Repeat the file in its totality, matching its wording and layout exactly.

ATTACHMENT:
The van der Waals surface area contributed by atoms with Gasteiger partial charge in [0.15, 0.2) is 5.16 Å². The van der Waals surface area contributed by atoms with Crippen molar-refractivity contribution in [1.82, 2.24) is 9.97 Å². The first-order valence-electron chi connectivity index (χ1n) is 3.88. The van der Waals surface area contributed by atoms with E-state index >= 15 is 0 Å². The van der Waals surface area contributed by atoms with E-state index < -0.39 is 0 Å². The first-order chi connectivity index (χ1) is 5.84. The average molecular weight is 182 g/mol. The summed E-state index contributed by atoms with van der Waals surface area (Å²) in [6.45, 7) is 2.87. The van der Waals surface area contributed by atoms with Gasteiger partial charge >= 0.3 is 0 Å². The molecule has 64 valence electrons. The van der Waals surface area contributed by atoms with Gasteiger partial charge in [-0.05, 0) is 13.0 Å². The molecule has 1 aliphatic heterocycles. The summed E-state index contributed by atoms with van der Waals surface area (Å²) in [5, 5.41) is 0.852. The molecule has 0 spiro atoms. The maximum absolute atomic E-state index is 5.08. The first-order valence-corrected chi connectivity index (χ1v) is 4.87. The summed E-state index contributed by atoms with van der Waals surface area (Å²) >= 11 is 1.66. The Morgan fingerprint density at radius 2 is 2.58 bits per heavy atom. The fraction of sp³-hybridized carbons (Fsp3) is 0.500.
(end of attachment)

The van der Waals surface area contributed by atoms with Gasteiger partial charge in [0.15, 0.2) is 5.16 Å². The van der Waals surface area contributed by atoms with Crippen molar-refractivity contribution in [1.82, 2.24) is 9.97 Å². The first-order valence-electron chi connectivity index (χ1n) is 3.88. The van der Waals surface area contributed by atoms with E-state index >= 15 is 0 Å². The van der Waals surface area contributed by atoms with E-state index < -0.39 is 0 Å². The first-order chi connectivity index (χ1) is 5.84. The average molecular weight is 182 g/mol. The summed E-state index contributed by atoms with van der Waals surface area (Å²) in [6.45, 7) is 2.87. The van der Waals surface area contributed by atoms with Gasteiger partial charge >= 0.3 is 0 Å². The molecule has 64 valence electrons. The van der Waals surface area contributed by atoms with Gasteiger partial charge in [-0.05, 0) is 13.0 Å². The molecule has 1 aliphatic heterocycles. The summed E-state index contributed by atoms with van der Waals surface area (Å²) in [5, 5.41) is 0.852. The molecule has 0 spiro atoms. The maximum absolute atomic E-state index is 5.08. The first-order valence-corrected chi connectivity index (χ1v) is 4.87. The summed E-state index contributed by atoms with van der Waals surface area (Å²) >= 11 is 1.66. The Morgan fingerprint density at radius 2 is 2.58 bits per heavy atom. The fraction of sp³-hybridized carbons (Fsp3) is 0.500.